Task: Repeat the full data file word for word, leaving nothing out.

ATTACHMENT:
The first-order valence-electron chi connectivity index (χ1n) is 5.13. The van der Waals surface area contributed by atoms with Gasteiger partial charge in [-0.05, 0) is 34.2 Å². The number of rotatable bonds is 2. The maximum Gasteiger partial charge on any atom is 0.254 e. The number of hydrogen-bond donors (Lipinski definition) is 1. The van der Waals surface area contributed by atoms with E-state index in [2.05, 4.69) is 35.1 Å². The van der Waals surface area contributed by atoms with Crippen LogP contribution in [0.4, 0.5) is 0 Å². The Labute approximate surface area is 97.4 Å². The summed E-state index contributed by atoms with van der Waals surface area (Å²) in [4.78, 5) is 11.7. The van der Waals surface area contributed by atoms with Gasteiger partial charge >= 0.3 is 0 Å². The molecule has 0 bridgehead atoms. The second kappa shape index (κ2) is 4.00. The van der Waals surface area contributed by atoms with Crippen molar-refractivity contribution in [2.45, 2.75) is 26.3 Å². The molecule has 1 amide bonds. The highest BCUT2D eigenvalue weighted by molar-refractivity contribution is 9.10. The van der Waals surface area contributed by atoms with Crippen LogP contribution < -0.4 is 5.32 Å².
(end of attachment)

The first-order valence-electron chi connectivity index (χ1n) is 5.13. The van der Waals surface area contributed by atoms with Gasteiger partial charge in [-0.05, 0) is 34.2 Å². The number of rotatable bonds is 2. The maximum Gasteiger partial charge on any atom is 0.254 e. The number of hydrogen-bond donors (Lipinski definition) is 1. The van der Waals surface area contributed by atoms with E-state index in [2.05, 4.69) is 35.1 Å². The van der Waals surface area contributed by atoms with Crippen LogP contribution in [0.4, 0.5) is 0 Å². The Labute approximate surface area is 97.4 Å². The summed E-state index contributed by atoms with van der Waals surface area (Å²) in [4.78, 5) is 11.7. The van der Waals surface area contributed by atoms with Gasteiger partial charge >= 0.3 is 0 Å². The molecule has 0 bridgehead atoms. The second kappa shape index (κ2) is 4.00. The van der Waals surface area contributed by atoms with Crippen molar-refractivity contribution in [2.45, 2.75) is 26.3 Å². The molecule has 1 amide bonds. The highest BCUT2D eigenvalue weighted by molar-refractivity contribution is 9.10. The van der Waals surface area contributed by atoms with Crippen LogP contribution < -0.4 is 5.32 Å².